The Karen Sexton Firestarter Award, which honors a nurse who exemplifies the values of teambuilding, education and a commitment to excellence, was presented to Linda Clements. Clements is involved with training and mentoring nursing students and new nurses. She has served as a catalyst for improvement by thinking critically about patient issues and training other health care providers to perform life-saving skills.

 

A nurse part of the Children’s Oncology Group, Diana Holtzhauer is the 2015 recipient of the M.J. Dickson Quality Nursing Care Award. The award recipient is a clinical nurse who reflects a strong commitment to high standards and quality care. Holtzhauer, who serves as a resource in ambulatory and impatients, meets high standards of care by modeling policies, championing positive change and utilizing evidence-based practices.  

 

The Nightingale Preceptor Lamp Award recognizes a preceptor who has provided exceptional guidance to new nurses. This year’s award was presented to Diana Gregory, a nurse at the UK Good Samaritan Hospital who has served as an enthusiastic mentor, advocate and teacher to many students, new members of the profession and co-workers.

 

Janice Bugg was named the recipient of the Nursing Professional Advancement Award, which honors an individual who has maintained the “Gold” status of the profession and contributes to the standards of nursing in their unit, hospital and community. Bryan Boling was presented with the Dorothy Brockopp Annual Research Award for a project examining the use of social media as a support system for patients using LVADs. Psychiatric nurse Peggy Scheibel was awarded the Eastern State Hospital Foundation Award for providing exceptional, compassionate care for patients in the mental health community.  

 

MEDIA CONTACT: Elizabeth Adams, elizabethadams@uky.edu

 

 

Gill Heart Institute Receives Gold Quality Achievement Award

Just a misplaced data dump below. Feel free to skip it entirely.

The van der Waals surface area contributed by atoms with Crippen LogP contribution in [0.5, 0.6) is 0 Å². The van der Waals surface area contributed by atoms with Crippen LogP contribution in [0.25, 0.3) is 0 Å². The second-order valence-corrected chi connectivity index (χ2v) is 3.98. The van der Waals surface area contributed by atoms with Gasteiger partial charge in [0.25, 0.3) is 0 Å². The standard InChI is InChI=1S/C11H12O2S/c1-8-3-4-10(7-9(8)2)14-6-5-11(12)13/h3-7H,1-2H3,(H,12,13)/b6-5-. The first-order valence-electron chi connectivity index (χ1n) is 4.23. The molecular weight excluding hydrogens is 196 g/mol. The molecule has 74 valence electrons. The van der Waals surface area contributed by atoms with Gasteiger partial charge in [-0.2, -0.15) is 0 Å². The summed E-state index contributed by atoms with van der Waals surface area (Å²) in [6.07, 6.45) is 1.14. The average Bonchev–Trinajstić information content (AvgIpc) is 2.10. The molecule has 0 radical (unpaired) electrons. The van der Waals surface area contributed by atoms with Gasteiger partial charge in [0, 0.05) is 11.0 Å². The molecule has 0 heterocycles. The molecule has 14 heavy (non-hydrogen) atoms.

Mon, 05/11/2015 - 13:14

LEXINGTON, Ky. (May 12, 2015) -- UK HealthCare's Gill Heart Institute has received the "Get With The Guidelines-Resuscitation Gold Quality Achievement Award" for maintaining specific quality measures outlined by the American Heart Association for the treatment of patients who suffer cardiac arrests in the hospital.

 

This year marks the second year that Gill has received Gold designation.

 

"We are committed to providing the best possible outcomes for our patients, and it's gratifying to have the quality of our care acknowledged by the American Heart Association," said Dr. Susan Smyth, director of UK HealthCare's Gill Heart Institute.

 

According to Dr. Melina Aguinaga-Meza, Gill Heart Institute's Resuscitation Committee Chair, patients aren't the only ones who benefit.

 

"By participating in the Get With The Guidelines program, we are able to share expertise with other member hospitals around the country, including access to the most up-to-date research, clinical tools and resources, and patient education resources," Bailey said.

 

"What this means for Kentuckians is that the gold standard for heart care is available right here in Lexington."

 

The Get With The Guidelines-Resuscitation program was developed with the goal to save the lives of those who experience cardiac arrests by following the most up-to-date research-based guidelines for treatment. Guidelines include following protocols for patient safety, medical emergency team response, effective and timely resuscitation (CPR) and post-emergency care.

 

More than 200,000 adults and children have an in-hospital cardiac arrest each year, according to the American Heart Association.